If you are anxious about dental treatment then you are not alone. Between 6-14% of the population avoid attending the dentist because of anxiety about treatment. Between 45-55% of patients who attended the dentist are anxious in the dental environment.
The reasons people fear attending the dentist are varied and include pain, cost of treatment, lack of control while in the dental chair, embarrassment and fear of the unknown. The cause of dental anxiety is usually a previous bad experience, but can be caused indirectly through horror stories about dental treatment from family, friends and even the media.
The fear of treatment may appear to the patient to be irrational, uncontrollable and without obvious cause. Such patients will only attend for treatment when in extreme discomfort or never at all. As a result their dental condition deteriorates to the point where their appearance is affected. This can cause embarrassment and loss of self-confidence which in turn can cause problems socially and at work.
For other patients, the fear is not so deep seated. They can explain the cause of their anxiety and can usually control it to some extent. However, they are still anxious about dental treatment and will try and avoid it where possible.
If you are anxious and wish to have some guidance, please telephone us first on 0121 687 8882 or email us on firstname.lastname@example.org for further information.
When you make the appointment at the University Dental Centre, please tell our receptionist that you are nervous about treatment. This first appointment will usually be to discuss your fears about treatment and to do an initial examination of your teeth. We will avoid treatment at this visit unless absolutely necessary so that you can get to know us. From this appointment a provisional treatment plan can be made. Depending on what you and the dentist decide, this plan can include methods designed to reduce anxiety.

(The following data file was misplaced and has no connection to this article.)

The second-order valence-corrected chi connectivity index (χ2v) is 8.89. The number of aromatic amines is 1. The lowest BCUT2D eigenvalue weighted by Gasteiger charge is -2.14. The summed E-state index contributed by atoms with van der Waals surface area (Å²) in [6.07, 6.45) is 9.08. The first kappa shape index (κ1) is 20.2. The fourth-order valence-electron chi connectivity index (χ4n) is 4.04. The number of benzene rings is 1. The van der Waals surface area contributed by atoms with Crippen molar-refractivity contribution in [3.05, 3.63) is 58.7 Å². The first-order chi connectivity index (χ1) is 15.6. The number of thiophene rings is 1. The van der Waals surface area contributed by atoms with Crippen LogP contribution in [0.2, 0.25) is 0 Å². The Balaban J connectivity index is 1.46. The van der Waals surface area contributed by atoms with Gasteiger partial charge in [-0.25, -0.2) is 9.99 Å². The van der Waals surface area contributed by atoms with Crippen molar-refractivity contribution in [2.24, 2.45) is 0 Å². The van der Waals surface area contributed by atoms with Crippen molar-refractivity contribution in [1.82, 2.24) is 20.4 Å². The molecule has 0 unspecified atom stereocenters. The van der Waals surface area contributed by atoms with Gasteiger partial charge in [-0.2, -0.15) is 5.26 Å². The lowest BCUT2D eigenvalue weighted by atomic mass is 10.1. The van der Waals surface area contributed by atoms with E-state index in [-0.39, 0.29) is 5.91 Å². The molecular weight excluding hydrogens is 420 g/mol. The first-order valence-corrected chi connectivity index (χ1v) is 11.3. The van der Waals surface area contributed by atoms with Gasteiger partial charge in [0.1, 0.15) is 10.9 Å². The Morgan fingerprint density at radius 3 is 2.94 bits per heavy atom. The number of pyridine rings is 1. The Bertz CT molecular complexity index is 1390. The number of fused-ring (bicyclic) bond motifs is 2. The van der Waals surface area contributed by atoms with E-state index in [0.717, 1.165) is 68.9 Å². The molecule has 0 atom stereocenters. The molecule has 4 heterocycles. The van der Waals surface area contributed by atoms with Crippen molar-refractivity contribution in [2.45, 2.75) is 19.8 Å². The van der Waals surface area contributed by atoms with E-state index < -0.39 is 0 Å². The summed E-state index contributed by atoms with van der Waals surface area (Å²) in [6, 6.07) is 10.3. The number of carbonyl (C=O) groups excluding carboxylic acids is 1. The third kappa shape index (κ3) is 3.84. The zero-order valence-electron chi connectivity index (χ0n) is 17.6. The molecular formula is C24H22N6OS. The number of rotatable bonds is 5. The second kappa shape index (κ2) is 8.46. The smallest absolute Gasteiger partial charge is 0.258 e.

In our experience we often find many anxious patients need (in addition to gentle care) more time, clear explanations about their dental problems, and a clear understanding about the options available. Here at the University Dental Centre our care of anxious patients focuses on making sure we give enough time to each patient to help deal with their anxieties as we progress through their treatment.
In addition we can offer techniques such as intravenous sedation that can help some patients to overcome dental anxiety. We also use Clinical Psychologists in some cases to help patients overcome their own anxieties so that they can eventually accept dental treatment without anxiety.
There is no one solution for the management of all dental anxiety. Each person will require a slightly different approach. The ultimate aim should be to reduce your anxiety to a level that it is possible to have treatment without any assistance. This is not possible in all cases, but where it can be achieved it is very satisfying for both patient and dentist.